A software guy trying to make sense of the technology world! Co-Founder & CEO at Sverve

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6 responses to this post.

  1. I am glad that you started writing. Really glad!


  2. Posted by Sameer Desai on February 25, 2011 at 12:33 pm

    hi Rohit,
    was nice to read your blog.. inspiring….
    the one of innovation is particularly interesting.
    In fact, i am building my thoughts on the same topic and wondering if the world needs to bring down the pace of innovation (well also need to define first what is innovation!!!)
    will be nice to chat with you sometime.
    awaiting my magic jack so as to talk to US friends free.
    Sameer Desai


    • Hey Sameer,
      Good to hear from you. hope all is well with you. Thanks for reading my blog. I will be very interested in hearing your thoughts on innovation. Certainly the pace of innovation has picked up in the last decade. It is almost following Moore’s law. In the developed world people are on a mission to eek out every bit of productivity from any activity, no matter how trivial. It is fueling the growth and bettering our lives. Look forward to hearing from you.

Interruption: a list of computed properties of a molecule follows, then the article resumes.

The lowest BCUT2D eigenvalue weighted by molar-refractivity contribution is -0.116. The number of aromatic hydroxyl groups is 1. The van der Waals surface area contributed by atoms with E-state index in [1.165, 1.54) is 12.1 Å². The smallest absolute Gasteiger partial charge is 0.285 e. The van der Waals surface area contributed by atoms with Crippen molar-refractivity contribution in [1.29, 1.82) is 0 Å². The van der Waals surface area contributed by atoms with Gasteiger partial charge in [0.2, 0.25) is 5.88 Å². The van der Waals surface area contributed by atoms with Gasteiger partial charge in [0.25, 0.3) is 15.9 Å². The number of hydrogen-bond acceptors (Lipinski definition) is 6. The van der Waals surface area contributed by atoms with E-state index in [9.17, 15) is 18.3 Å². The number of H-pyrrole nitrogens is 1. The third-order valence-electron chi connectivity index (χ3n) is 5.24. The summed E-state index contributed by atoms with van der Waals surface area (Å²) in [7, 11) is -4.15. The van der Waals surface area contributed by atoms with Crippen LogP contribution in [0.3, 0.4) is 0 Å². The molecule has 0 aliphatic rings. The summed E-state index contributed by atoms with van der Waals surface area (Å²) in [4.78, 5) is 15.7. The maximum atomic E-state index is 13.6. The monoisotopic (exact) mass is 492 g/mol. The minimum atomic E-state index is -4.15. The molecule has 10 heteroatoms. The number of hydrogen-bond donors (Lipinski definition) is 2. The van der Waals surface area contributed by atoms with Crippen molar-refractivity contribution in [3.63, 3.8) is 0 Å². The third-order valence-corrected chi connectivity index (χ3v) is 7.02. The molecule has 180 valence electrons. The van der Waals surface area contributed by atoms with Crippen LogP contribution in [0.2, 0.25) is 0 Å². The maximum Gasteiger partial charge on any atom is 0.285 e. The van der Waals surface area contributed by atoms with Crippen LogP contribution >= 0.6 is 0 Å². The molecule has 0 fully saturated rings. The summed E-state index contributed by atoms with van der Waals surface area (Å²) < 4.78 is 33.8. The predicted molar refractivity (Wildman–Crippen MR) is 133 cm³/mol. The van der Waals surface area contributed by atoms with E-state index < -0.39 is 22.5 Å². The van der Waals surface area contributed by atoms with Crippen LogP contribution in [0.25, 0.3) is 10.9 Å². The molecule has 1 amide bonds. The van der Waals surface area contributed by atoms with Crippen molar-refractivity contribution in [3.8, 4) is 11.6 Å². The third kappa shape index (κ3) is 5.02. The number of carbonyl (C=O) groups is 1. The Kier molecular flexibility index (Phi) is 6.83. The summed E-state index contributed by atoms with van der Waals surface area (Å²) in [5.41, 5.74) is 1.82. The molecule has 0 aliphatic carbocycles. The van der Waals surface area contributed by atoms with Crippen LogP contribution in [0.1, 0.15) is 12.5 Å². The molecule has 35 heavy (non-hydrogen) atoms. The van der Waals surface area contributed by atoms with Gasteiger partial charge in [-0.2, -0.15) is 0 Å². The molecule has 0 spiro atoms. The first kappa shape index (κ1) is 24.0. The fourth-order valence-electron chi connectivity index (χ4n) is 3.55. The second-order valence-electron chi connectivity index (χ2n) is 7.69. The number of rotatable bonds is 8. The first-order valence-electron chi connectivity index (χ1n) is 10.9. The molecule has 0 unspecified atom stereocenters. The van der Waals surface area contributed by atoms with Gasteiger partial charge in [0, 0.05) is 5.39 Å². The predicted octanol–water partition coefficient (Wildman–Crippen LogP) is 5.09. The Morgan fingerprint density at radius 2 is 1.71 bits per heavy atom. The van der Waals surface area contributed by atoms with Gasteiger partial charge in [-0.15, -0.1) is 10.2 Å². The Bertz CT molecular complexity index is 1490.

3. Posted by bosartain on April 25, 2013 at 8:27 am

    Very good article on convertible notes 4/24.

    One of the main reasons to structure a transaction as a convertible note is to avoid having to negotiation of valuation. But the way they are structured these days, you have to negotiate valuation twice (the valuation cap and also the valuation for converting the note at maturity (everybody knows the notes are not going to be paid back)).

    Further, I don’t believe it’s any more expensive to do a “plain preferred” equity round than a convertible note round. The plain preferred documents can have fewer negotiating points.


    • This has been our experience as well. However, I have seen founder friendly notes that have only discount [no cap] and investors don’t negotiate additional terms that makes it cheap and quick to close and easy to convert. But again, not everyone is that lucky!


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